Wings of Freedom Tour: Giving the Past a Future
Feb. 6, 2016
By: Katie Egan
Gerry Cabot knows the World War II-era B-24 Liberator military bomber better than most.
On Thursday the 91-year-old former tail gunner sat in the back of the plane clutching his 72-year-old bomber helmet and waited eagerly for take off.
He compared holding it to a comforting blanket and said it made him feel safe.
That plane belongs to the Collings Foundation and will be part of the Wings of Freedom Tour which visits Naples this Thursday through Sunday.
The Liberator was en route to join two other war birds from the era—a B-17 Flying Fortress and P-51 Mustang fighter.
The Wings of Freedom Tour aims to restore the memories of WWII veterans and celebrate their legacy.
They do this by touring with three (soon to be four) flying treasures in 110 cities in 30 states for 10 months out of the year.
The B-24J “Witchcraft,” like Cabot, is also a WWII veteran. It served in the Pacific Theatre for the British Royal Navy, though flight coordinator for the Collings Foundation, Jamie Mitchell, said it isn’t as well-known as the B-17.
“But the truth is,” she said, “more B-24s were built and served on than any other bomber during the war.”
According to aviation-history.com, 18,400 Liberators were built; making them the most produced American wartime aircraft.
The foundation calls the tour a “flying museum” and said it started as a way to honor veterans.
Now it’s about paying tribute to the memory of the “greatest generation” of Americans and educating the ones who come next.
“And as one of the younger crew members,” Mitchell said, “I have a specific goal of bringing history to life and giving the past a future by reaching out to and educating young people who may not have that same connection to the war as veterans and older generations did.”
Twenty-four-year-old self-proclaimed history buff Johnny Windsor said he wasn’t sure he could enlist to fight when he was 18.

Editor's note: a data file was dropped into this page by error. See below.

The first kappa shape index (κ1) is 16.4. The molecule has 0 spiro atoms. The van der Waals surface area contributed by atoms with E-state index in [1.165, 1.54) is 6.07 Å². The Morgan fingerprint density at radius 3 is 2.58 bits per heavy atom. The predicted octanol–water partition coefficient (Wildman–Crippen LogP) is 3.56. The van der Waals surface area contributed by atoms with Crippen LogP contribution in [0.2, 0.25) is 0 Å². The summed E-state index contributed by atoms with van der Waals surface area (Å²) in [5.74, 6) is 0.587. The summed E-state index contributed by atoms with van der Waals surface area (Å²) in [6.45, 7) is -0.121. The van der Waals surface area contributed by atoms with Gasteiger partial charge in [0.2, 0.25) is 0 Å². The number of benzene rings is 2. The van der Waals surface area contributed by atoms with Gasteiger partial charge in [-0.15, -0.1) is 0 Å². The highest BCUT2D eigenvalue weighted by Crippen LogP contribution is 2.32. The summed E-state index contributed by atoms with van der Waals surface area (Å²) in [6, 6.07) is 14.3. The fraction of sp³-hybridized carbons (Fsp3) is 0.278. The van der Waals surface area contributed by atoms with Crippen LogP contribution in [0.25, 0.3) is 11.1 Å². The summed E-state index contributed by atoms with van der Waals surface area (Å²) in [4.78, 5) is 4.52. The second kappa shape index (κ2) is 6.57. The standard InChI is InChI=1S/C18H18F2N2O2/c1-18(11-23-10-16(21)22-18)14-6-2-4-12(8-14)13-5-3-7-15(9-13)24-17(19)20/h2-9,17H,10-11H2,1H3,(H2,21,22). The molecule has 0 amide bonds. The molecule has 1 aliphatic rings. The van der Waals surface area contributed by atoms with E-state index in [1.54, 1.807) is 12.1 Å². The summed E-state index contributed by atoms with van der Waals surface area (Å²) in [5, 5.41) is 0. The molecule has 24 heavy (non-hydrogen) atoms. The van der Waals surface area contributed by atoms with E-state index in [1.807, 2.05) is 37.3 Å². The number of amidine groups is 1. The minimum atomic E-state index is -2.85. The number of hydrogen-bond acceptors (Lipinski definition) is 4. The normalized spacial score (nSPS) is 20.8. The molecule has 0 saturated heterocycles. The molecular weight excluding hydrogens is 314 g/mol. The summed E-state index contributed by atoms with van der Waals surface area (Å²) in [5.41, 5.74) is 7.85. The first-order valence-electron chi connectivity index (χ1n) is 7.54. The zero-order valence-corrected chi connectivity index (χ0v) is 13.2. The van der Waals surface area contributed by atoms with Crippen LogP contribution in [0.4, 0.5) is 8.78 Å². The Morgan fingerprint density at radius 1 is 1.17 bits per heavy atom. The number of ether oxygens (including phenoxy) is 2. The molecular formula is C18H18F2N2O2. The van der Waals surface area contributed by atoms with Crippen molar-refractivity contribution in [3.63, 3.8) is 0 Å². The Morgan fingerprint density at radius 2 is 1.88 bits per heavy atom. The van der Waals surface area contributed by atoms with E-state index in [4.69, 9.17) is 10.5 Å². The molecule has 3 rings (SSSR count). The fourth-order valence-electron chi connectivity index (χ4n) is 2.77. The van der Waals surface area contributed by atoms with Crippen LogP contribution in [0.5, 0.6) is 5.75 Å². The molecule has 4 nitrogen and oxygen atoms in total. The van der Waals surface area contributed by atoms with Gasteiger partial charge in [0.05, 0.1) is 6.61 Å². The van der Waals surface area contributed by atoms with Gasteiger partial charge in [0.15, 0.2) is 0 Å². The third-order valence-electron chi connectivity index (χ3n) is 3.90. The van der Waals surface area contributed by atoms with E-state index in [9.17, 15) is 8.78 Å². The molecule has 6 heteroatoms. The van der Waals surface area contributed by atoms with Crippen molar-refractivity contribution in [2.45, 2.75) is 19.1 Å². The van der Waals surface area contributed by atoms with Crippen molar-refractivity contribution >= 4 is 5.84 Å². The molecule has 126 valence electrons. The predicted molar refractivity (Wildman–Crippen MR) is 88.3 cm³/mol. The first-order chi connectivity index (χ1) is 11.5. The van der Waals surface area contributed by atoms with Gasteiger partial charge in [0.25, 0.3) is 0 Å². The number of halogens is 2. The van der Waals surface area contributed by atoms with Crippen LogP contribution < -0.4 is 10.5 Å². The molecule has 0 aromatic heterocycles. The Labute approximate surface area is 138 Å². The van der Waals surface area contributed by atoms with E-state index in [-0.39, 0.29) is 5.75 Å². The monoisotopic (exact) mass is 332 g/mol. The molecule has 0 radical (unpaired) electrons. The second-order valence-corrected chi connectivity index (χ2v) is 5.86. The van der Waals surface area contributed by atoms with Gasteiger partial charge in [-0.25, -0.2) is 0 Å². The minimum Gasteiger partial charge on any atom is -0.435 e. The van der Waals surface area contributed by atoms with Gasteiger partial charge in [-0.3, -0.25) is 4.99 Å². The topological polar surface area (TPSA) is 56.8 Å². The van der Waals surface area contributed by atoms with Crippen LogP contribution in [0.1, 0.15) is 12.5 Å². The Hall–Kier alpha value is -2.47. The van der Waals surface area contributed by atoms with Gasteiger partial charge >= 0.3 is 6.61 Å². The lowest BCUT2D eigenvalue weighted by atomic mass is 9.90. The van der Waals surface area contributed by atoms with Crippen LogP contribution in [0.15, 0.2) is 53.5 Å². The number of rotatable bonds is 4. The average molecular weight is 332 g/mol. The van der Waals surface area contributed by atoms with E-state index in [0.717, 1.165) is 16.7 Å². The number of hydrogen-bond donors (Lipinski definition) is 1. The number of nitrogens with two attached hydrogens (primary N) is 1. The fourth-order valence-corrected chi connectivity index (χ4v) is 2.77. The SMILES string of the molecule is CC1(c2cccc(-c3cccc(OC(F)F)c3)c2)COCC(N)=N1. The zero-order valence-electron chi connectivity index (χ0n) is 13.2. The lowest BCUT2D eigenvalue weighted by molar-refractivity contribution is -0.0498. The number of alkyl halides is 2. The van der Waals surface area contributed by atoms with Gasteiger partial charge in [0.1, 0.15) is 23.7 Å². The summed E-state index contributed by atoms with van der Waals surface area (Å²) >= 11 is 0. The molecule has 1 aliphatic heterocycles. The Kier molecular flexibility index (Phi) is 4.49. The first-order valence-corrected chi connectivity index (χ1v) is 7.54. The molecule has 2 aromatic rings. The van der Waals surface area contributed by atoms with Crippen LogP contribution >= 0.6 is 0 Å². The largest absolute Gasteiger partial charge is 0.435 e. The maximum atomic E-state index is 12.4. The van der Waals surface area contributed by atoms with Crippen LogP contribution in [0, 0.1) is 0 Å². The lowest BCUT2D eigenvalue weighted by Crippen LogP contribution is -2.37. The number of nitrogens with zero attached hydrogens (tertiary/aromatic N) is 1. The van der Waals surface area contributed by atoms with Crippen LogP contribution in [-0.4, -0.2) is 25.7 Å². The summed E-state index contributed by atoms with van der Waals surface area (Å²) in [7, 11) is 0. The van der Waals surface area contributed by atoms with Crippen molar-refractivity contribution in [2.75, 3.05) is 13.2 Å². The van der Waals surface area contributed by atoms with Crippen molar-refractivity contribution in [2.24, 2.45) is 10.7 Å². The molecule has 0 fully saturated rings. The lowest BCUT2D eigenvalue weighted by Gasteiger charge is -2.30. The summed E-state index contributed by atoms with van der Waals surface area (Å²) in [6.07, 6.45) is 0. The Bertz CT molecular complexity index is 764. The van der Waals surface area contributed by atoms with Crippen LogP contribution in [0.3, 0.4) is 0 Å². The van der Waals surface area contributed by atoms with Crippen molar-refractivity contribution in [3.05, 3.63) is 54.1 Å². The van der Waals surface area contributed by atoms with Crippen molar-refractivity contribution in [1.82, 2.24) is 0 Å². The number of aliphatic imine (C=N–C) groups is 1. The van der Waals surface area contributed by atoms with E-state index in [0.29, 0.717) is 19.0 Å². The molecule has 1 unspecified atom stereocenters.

“I can’t believe 18- and 20-year olds flew in those planes,” he said. “It took guts and courage and if I lived back then, I don’t think I could do that.”
Cabot originally enlisted as a pilot when he was 18 and spent two years as a tail gunner carrying out 27 missions.
“The generals realized that when a plane went down, two pilots and six gunners were lost. So, they didn’t need pilots,” Cabot said. “They needed gunners and they sent me to gunnery school.”
After that he went to overseas training school in Idaho, Labrador in Canada, Greenland, Iceland, and finally to England, where he was stationed at Horsham Saint Faith in Norwich.
“From there, with a 10-man crew, we bombed Nazi Germany strategic targets,” Cabot said. “We successfully rid the world of Nazi Germany and that was critical.”
His “28th” mission was cruising across the state from Opa-Locka near Miami to the Naples Airport for the tour.
The plane travelled at about 170 mph, said pilot Paul Reidy, but during the war, speeds could reach up to 300 mph.
It was flying at about 1,400-feet Thursday and during the War, it could climb to 25,000 feet, Reidy said.
For Cabot, the experience was a real treat.
“It was exciting for me to be back in an airplane that I spent so much time in,” he said. “And this time it was all joy because nobody shot at me.”
Twelve-dollar walk-through tours are available all day from 10 a.m. to 4 p.m. Children who are younger than 13 are admitted for $6 and tours are free to WWII veterans.
Mitchell said it costs over $4,000 to operate the planes for 20 minutes and they’re constantly being cleaned and worked on.
Twenty-nine-year-old mechanic Gary Dunn joked that he and another mechanic had been waxing the B-24 for two days and it’s not even halfway done.
“If we’re not flying it,” he said. “We’re working on it.”
The Liberator costs $5,000 a hour to maintain.
Flight experiences on the two bombers are offered in the morning and again in the afternoon. The 25-minute mini-excursions are $450 per person.
Flying training in the Mustang, which has dual controls, is $2,200 for 30 minutes or $3,200 for one-hour since the pilot is a certified flight instructor.
The Collings Foundation started the Wings of Freedom tour in 1989 with the B-25.
Once the crew touches down in Pensacola, at the very top of the state, the bomber will again join the tour for the first time in eight years.
The tour’s turnout in the ‘70s and 1980s was “huge,” Mitchell said, but now people aren’t as interested.
“WWII is just something people see in movies and video games,” she said. “It’s not the same as seeing the planes fly or flying in them.”
Cabot remembers the first time he took off in a B-24.
He said he would think about his parents who were home in New Jersey.
“They’d open up the newspaper and it would say 635 bombers bombed Nazi Germany today. Twelve did not return. And my mother and father are saying: ‘Could it be my son?’”
The hour-long plane ride brought back mixed emotions, but Cabot said he wouldn’t trade any frightening experiences during his two years in the war for any amount of money.
“I think that kind of thing in young men shapes character and I think that the soldiers that fought during WWII were people of character and developed and caused our economy and our country to be as great as it is,” he said. “We were the greatest generation. We kept the world free.”